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Saturday May 3, 2014 MYT 12:00:00 AM
Saturday May 3, 2014 MYT 11:17:32 AM
BY Aidil Rusli
Fruit Chan makes an absolutely wild comeback with this quirky black comedy.
Back in the 1990s, aside from mainstream heroes like John Woo and Tsui Hark and arthouse darling Wong Kar Wai, Hong Kong cinema had another treasure in the form of indie maverick Fruit Chan. He became popular after his third film Made In Hong Kong garnered critical acclaim. He then proceeded to make a string of fine films like Little Cheung, Durian Durian and my personal favourite, The Longest Summer.
After a decade of silence, the maverick is back with a bang with his latest feature film, The Midnight After. Adapted from a bestselling novel, Lost On A Red Minibus To Tai Po, one can describe the film in just two words – wild and insane – in the best possible way.
Why is it wild? Because it is one of those rare cases where a supposedly “major” film with big names attached to it is made with disregard for movie-making rules.
And why is it insane? Because such disregard for the rules can only result in an entertaining watch.
To begin with, it’s an ensemble piece with 17 characters, all of them on a mini bus headed towards Tai Po in the early hours of the morning.
The biggest name in the cast is Simon Yam, who plays Uncle Fat, but the film’s leading role is played by Wong You Nam, one half of the Canto-pop duo Shine. He plays a character named Chi who boards the bus after his girlfriend cancels their date.
Representing a cross-section of people in Hong Kong, these characters face a life-changing event when they discover that they seem to be the only people left in the city, maybe even on Earth.
Each of the 17 characters then starts to speculate what has happened.
And it’s in this uncertainty that the film’s many joys can be found, as director Chan picks up on many of these and runs away with them as far as he possibly can. One minute, the movie is funny, the next it is mildly scary and then shockingly brutal and then back to hilarious slapstick.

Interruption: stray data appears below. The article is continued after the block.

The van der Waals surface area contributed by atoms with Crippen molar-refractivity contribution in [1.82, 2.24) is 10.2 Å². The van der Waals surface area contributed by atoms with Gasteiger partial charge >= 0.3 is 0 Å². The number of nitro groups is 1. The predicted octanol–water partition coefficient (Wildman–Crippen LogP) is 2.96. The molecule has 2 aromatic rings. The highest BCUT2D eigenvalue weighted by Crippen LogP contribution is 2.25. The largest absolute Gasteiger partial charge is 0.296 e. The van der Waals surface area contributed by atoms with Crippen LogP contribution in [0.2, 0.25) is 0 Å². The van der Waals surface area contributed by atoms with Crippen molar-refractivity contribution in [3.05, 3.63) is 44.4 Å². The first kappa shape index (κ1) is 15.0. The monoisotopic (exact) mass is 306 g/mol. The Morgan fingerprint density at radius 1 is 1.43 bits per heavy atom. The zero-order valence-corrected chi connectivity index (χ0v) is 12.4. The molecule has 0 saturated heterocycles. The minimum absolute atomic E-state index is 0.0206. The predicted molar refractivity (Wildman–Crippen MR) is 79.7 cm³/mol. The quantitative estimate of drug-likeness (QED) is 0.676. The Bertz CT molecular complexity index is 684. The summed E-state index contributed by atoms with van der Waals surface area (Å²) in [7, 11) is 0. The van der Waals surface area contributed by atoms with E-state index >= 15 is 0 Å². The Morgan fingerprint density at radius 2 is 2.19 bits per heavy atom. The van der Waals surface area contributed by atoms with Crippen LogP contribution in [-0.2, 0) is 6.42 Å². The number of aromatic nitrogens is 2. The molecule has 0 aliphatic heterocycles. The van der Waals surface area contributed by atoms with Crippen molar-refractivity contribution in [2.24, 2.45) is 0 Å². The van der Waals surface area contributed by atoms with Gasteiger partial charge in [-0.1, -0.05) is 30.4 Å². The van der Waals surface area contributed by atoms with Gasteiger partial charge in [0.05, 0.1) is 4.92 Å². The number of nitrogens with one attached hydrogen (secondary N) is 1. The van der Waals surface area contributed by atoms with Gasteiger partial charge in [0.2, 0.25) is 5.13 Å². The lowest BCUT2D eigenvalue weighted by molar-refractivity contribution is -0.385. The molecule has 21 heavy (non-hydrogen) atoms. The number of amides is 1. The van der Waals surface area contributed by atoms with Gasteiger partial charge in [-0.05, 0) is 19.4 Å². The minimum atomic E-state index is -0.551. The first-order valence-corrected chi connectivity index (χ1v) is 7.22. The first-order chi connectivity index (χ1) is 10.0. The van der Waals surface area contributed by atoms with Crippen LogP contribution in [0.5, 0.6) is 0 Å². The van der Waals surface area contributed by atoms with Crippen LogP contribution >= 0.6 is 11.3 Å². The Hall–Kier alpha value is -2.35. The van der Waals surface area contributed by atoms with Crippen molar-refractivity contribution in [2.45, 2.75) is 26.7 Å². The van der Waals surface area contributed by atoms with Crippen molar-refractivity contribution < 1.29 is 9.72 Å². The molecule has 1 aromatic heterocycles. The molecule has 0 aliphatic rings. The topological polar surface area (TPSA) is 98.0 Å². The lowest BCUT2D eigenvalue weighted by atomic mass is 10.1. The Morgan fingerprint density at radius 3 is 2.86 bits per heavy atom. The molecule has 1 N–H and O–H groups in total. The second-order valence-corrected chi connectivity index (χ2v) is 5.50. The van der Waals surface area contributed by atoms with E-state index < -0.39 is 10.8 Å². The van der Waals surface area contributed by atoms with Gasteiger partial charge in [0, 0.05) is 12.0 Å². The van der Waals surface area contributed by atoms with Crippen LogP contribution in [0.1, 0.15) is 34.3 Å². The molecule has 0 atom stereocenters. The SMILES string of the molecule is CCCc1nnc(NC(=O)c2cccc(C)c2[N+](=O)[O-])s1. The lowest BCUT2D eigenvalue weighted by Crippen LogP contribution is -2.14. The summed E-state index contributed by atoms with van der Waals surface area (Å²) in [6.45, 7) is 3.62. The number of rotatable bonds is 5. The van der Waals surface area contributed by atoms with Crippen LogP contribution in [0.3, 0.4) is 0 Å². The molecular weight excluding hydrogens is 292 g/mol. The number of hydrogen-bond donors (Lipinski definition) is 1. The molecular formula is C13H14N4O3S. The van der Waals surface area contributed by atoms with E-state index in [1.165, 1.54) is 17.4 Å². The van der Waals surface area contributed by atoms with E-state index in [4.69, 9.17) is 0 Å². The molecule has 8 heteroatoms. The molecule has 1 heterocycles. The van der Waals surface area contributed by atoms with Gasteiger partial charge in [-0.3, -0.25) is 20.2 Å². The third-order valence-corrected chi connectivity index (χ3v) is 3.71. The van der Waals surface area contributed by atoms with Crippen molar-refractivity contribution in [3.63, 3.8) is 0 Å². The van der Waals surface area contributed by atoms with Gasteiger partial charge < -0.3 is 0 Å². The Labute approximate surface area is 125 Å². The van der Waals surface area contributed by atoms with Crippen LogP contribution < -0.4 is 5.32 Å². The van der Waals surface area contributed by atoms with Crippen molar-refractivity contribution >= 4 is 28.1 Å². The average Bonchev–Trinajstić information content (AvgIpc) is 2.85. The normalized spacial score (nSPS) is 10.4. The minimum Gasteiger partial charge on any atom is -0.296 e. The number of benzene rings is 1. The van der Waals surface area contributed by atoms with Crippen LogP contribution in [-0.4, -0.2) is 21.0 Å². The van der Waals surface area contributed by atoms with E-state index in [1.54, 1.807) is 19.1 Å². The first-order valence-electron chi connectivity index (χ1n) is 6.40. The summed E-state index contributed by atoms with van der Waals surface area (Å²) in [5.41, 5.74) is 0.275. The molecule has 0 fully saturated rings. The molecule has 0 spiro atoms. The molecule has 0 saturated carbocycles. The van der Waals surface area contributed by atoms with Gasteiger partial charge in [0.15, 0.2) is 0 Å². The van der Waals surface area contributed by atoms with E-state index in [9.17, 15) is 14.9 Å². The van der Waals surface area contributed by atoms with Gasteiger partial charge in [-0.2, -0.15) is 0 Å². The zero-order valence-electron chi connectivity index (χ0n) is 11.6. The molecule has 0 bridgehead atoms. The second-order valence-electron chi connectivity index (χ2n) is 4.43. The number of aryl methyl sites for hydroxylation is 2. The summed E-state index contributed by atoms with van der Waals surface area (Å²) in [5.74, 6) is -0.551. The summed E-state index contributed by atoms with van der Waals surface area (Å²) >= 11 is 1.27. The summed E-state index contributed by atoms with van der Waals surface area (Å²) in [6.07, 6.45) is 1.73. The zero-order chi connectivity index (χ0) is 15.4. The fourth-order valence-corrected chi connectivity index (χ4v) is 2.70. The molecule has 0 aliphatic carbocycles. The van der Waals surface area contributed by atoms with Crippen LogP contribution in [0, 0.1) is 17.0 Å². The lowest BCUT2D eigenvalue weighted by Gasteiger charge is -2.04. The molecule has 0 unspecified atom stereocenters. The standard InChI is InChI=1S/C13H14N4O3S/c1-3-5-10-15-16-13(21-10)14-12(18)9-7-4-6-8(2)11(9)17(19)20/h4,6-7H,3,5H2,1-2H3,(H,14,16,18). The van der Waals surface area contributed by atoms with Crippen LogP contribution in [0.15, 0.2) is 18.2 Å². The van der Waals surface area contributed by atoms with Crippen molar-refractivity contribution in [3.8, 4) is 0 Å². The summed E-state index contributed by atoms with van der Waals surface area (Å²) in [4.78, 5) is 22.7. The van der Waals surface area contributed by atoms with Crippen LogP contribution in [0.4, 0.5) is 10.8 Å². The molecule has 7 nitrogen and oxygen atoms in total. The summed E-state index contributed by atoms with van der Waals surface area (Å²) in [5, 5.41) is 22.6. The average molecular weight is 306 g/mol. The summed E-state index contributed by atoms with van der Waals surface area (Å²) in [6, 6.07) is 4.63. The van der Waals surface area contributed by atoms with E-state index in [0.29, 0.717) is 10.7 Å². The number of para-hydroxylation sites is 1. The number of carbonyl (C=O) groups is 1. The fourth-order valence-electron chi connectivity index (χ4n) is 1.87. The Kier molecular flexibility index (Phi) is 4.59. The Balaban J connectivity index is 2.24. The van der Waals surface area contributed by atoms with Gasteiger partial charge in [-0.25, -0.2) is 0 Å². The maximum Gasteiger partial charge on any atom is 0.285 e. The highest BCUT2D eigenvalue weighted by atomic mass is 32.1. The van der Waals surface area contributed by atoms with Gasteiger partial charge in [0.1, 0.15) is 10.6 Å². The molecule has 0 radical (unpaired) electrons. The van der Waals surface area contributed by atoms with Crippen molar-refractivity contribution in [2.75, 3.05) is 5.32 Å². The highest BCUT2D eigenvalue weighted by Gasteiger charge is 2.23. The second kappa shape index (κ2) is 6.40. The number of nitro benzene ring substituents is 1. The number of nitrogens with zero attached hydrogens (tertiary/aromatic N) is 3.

Strange and wondrous sights are everywhere, from kids turning into stone (and shattering to pieces) to a ghastly image of necrophilia.
And when a film has a disturbing yet somehow comic interlude involving very angry women stabbing the private parts of a rapist, you know that you’re in rarely explored territory.
Alongside all this, the film also manages to incorporate an even better application of David Bowie’s Space Oddity than its already excellent use in The Secret Life Of Walter Mitty in a truly strange musical sequence that has the character dressed up in a spacesuit!
Unfortunately Chan may have overindulged himself because at slightly more than two hours, the film does lag towards the end and the whole thing never really ties itself up neatly.
But then again, this whole uncertainty and open-endedness may have been intentional to reflect what the film seems to be really about – the many anxieties that the people of Hong Kong have been experiencing ever since the former British colony was returned to Chinese sovereignty in 1997.
Whichever way you look at it though, this is still a movie where the parts are greater than its sum. But what glorious parts! And for once, that’s actually more than enough.
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